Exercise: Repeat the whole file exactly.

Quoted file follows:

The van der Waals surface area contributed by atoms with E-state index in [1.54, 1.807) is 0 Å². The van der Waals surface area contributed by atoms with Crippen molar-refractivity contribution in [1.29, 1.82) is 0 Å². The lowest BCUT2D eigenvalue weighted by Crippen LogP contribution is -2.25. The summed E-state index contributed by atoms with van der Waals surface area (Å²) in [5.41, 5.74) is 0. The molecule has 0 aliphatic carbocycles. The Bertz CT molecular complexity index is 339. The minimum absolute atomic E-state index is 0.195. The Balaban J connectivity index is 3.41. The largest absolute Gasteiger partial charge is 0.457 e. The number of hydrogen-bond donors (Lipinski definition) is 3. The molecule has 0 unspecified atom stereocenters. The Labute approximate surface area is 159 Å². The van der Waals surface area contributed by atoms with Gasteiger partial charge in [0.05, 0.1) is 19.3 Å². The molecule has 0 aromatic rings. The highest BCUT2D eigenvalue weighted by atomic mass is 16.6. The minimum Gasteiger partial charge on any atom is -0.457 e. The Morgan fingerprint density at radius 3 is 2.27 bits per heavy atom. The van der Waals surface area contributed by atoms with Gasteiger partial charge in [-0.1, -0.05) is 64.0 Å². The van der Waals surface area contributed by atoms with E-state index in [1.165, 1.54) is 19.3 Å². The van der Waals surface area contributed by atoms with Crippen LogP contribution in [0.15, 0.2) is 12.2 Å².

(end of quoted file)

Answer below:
The van der Waals surface area contributed by atoms with E-state index in [1.54, 1.807) is 0 Å². The van der Waals surface area contributed by atoms with Crippen molar-refractivity contribution in [1.29, 1.82) is 0 Å². The lowest BCUT2D eigenvalue weighted by Crippen LogP contribution is -2.25. The summed E-state index contributed by atoms with van der Waals surface area (Å²) in [5.41, 5.74) is 0. The molecule has 0 aliphatic carbocycles. The Bertz CT molecular complexity index is 339. The minimum absolute atomic E-state index is 0.195. The Balaban J connectivity index is 3.41. The largest absolute Gasteiger partial charge is 0.457 e. The number of hydrogen-bond donors (Lipinski definition) is 3. The molecule has 0 unspecified atom stereocenters. The Labute approximate surface area is 159 Å². The van der Waals surface area contributed by atoms with Gasteiger partial charge in [0.05, 0.1) is 19.3 Å². The molecule has 0 aromatic rings. The highest BCUT2D eigenvalue weighted by atomic mass is 16.6. The minimum Gasteiger partial charge on any atom is -0.457 e. The Morgan fingerprint density at radius 3 is 2.27 bits per heavy atom. The van der Waals surface area contributed by atoms with Gasteiger partial charge in [-0.1, -0.05) is 64.0 Å². The van der Waals surface area contributed by atoms with E-state index in [1.165, 1.54) is 19.3 Å². The van der Waals surface area contributed by atoms with Crippen LogP contribution in [0.15, 0.2) is 12.2 Å².